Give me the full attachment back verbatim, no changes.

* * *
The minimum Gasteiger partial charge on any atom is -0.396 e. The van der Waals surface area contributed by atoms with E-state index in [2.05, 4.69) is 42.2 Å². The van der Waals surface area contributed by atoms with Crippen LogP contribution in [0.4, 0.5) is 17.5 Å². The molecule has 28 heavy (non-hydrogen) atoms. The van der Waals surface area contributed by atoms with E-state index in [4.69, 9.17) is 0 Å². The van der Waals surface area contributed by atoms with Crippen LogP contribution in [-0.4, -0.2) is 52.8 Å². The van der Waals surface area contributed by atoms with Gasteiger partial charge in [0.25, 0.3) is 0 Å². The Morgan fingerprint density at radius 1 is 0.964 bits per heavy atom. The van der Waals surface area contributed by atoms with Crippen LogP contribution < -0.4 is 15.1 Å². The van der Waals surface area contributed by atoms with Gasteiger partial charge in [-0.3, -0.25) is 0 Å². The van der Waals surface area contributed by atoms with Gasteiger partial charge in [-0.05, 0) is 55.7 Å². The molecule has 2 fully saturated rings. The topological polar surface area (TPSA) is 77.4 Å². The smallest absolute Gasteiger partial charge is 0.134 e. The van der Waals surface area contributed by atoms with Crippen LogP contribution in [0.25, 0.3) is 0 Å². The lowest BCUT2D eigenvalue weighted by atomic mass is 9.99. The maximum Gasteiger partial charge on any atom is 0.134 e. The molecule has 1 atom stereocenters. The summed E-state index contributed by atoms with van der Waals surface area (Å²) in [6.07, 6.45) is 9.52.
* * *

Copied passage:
The minimum Gasteiger partial charge on any atom is -0.396 e. The van der Waals surface area contributed by atoms with E-state index in [2.05, 4.69) is 42.2 Å². The van der Waals surface area contributed by atoms with Crippen LogP contribution in [0.4, 0.5) is 17.5 Å². The molecule has 28 heavy (non-hydrogen) atoms. The van der Waals surface area contributed by atoms with E-state index in [4.69, 9.17) is 0 Å². The van der Waals surface area contributed by atoms with Crippen LogP contribution in [-0.4, -0.2) is 52.8 Å². The van der Waals surface area contributed by atoms with Gasteiger partial charge in [0.25, 0.3) is 0 Å². The Morgan fingerprint density at radius 1 is 0.964 bits per heavy atom. The van der Waals surface area contributed by atoms with Crippen LogP contribution < -0.4 is 15.1 Å². The van der Waals surface area contributed by atoms with Gasteiger partial charge in [-0.3, -0.25) is 0 Å². The van der Waals surface area contributed by atoms with Gasteiger partial charge in [-0.05, 0) is 55.7 Å². The molecule has 2 fully saturated rings. The topological polar surface area (TPSA) is 77.4 Å². The smallest absolute Gasteiger partial charge is 0.134 e. The van der Waals surface area contributed by atoms with Crippen LogP contribution in [0.25, 0.3) is 0 Å². The lowest BCUT2D eigenvalue weighted by atomic mass is 9.99. The maximum Gasteiger partial charge on any atom is 0.134 e. The molecule has 1 atom stereocenters. The summed E-state index contributed by atoms with van der Waals surface area (Å²) in [6.07, 6.45) is 9.52.